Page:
Fry sought to bridge the divide between guests and locals with the menu. An important daypart in which to accomplish this would be lunch, where the menu “would fit the working lunch crowd,” Fry explains.
Besides sales figures, social media has been the best indicator of the biggest menu hits, and Fry’s seen a clear leader. “It’s tagliolini cacio e pepe, a very simple pasta they make themselves with cheese, butter, and cracked pepper. It’s my favorite,” he says. The most popular cocktail is the Gin Margot, a version of the gin and tonic that includes sherry.
In juxtaposition from the Park 75 atmosphere, Bar Margot would use visual cues for guests that while fun and cocktails are definitely flowing, it’s not just a bracer before dining elsewhere.
“Looking at the room, I typically like two aspects of theater in a restaurant, one being the bar and one being some sort of a food component,” Fry says. “My first request was to put a small kitchen in the dining room with a little bit of cooking going on.” This visible kitchen would have required vent hoods and created headaches, so Fry decided on a charcuterie/raw bar station. “So, you see the meats, the slicer, the cheeses, and a cool refrigeration unit on the wall. It speaks to people and makes them think, ‘Hey, I’m not just here to have a drink; I’m here to get something to eat as well.’” Morris says the charcuterie/raw bar station, with its highly visible Berkel slicer and chef, have been a big help in communicating the culinary team’s approachability.
The Royal Bottom Line
Bar Margot achieved its objective of breaking the ice with locals and putting the Four Seasons in their dining dialogue, but just as importantly, it’s a rushing revenue stream.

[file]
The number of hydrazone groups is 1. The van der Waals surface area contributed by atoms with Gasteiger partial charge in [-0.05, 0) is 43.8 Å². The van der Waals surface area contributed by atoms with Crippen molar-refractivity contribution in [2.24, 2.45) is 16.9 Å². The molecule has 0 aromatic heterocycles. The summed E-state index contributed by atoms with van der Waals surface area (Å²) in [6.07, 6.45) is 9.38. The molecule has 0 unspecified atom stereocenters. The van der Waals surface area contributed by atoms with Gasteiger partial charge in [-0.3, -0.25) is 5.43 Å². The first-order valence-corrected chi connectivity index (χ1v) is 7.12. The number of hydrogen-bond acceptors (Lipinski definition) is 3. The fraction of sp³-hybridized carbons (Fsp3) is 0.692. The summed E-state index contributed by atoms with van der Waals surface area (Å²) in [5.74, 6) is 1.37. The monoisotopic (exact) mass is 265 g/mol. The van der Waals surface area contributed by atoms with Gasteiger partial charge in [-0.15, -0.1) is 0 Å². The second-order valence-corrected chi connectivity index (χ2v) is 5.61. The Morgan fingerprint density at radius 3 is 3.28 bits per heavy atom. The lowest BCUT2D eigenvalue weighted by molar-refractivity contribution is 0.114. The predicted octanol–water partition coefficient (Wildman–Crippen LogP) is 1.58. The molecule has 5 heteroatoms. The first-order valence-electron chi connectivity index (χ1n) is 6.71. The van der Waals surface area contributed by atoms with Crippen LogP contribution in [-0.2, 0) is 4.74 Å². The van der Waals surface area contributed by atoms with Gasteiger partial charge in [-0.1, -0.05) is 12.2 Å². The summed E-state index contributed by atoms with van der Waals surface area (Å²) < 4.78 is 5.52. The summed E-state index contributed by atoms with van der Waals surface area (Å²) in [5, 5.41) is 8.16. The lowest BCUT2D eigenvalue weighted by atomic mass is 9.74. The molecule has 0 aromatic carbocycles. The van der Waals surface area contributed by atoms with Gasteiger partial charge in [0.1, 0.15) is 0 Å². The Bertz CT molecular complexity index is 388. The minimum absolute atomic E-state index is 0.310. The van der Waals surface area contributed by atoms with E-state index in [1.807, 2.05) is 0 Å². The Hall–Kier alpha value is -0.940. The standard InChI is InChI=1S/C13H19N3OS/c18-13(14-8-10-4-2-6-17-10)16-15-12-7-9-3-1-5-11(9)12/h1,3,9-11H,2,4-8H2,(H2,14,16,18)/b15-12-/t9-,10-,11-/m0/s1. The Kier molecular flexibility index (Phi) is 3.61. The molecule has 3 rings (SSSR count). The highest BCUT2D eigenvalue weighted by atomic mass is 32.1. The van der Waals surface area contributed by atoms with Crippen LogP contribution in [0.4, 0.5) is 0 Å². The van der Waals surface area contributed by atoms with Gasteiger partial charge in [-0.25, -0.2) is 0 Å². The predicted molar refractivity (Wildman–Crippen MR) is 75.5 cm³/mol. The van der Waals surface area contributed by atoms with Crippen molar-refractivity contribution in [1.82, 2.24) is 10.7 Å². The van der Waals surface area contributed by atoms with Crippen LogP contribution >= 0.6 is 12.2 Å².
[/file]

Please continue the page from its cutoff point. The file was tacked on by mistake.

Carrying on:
“In the first full year of Bar Margot—from a covers standpoint and from a profit standpoint—it was a win,” Thomas-Henry says. “And it proved the case for new energy bringing in new customers who had not been to our hotel before. It certainly elevated what individuals in the local market, as well as our guests, could expect in F&B at our hotel.
“Top-line, we did at least 20% more than we had done previously in the lounge. The fourth quarter of last year was the first time we were completely comparing ourselves against our previous results, and what’s interesting is that we did exponentially better than we projected and beat our achievement from the previous years. I see it growing by an additional 20% in year two. We’re still continuing to evolve with trends, staying close to what flavors are freshest and most exciting in the market.”
The Four Seasons Atlanta got its initial word out to Atlantans about Bar Margot with an opening party, and social media flew. “Social media is a great way for customers to tell us what they love and enjoy, so we use that to find ways to have beverage programs or events or specials,” says hotel GM Yvette Thomas-Henry. “The Gin Margot, for instance, customers love it because it’s delicious but also the look of it and how it ties into the theme.” Margot’s chefs and bartenders also make a point to get involved in local events, so new customers can taste what Margot has to offer.
Local culinary thought leader Ford Fry’s involvement was heavy at the beginning, tapering later from daily visits to weekly to biweekly to monthly. Now, Bar Margot is on its own. Going forward, says Senior Sous Chef Jomo Morris, Bar Margot will look at new opportunities with its charcuterie program, to feature more of it on the menu. Morris also hopes to use more produce from the garden terrace on the hotel’s fifth floor, “which would be a good talking point,” he observes. “It’s the chefs who determine what’s planted up there. The highlight of that is having the tomatoes or peas or cucumbers on the menu, even if it’s a short run. You can talk about it with the guest, and they can even come upstairs and see it, and then try it in the restaurant. Developing our story going forward is something we will really be focusing on.”—TW